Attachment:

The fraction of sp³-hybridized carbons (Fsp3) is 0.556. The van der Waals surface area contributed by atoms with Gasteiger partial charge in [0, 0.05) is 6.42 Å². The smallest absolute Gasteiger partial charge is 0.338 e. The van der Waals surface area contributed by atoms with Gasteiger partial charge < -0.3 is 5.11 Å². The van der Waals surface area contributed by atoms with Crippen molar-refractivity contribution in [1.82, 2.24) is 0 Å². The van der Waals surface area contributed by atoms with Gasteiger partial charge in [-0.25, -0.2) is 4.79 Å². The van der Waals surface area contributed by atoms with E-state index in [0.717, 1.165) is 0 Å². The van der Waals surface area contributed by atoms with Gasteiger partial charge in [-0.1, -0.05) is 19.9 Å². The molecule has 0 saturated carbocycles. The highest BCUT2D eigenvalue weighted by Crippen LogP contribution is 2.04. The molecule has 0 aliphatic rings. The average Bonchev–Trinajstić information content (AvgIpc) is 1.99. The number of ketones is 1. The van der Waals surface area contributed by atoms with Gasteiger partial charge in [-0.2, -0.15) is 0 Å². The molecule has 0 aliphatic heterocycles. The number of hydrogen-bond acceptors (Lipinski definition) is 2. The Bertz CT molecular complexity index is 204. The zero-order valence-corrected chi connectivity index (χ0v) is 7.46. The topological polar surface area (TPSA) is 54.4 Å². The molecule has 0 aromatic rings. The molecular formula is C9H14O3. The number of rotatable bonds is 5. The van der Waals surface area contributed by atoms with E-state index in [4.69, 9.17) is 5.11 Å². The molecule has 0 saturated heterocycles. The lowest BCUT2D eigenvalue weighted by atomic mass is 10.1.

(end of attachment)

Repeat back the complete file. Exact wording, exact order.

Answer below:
The fraction of sp³-hybridized carbons (Fsp3) is 0.556. The van der Waals surface area contributed by atoms with Gasteiger partial charge in [0, 0.05) is 6.42 Å². The smallest absolute Gasteiger partial charge is 0.338 e. The van der Waals surface area contributed by atoms with Gasteiger partial charge < -0.3 is 5.11 Å². The van der Waals surface area contributed by atoms with Crippen molar-refractivity contribution in [1.82, 2.24) is 0 Å². The van der Waals surface area contributed by atoms with Gasteiger partial charge in [-0.25, -0.2) is 4.79 Å². The van der Waals surface area contributed by atoms with E-state index in [0.717, 1.165) is 0 Å². The van der Waals surface area contributed by atoms with Gasteiger partial charge in [-0.1, -0.05) is 19.9 Å². The molecule has 0 saturated carbocycles. The highest BCUT2D eigenvalue weighted by Crippen LogP contribution is 2.04. The molecule has 0 aliphatic rings. The average Bonchev–Trinajstić information content (AvgIpc) is 1.99. The number of ketones is 1. The van der Waals surface area contributed by atoms with Gasteiger partial charge in [-0.2, -0.15) is 0 Å². The molecule has 0 aliphatic heterocycles. The number of hydrogen-bond acceptors (Lipinski definition) is 2. The Bertz CT molecular complexity index is 204. The zero-order valence-corrected chi connectivity index (χ0v) is 7.46. The topological polar surface area (TPSA) is 54.4 Å². The molecule has 0 aromatic rings. The molecular formula is C9H14O3. The number of rotatable bonds is 5. The van der Waals surface area contributed by atoms with E-state index in [4.69, 9.17) is 5.11 Å². The molecule has 0 saturated heterocycles. The lowest BCUT2D eigenvalue weighted by atomic mass is 10.1.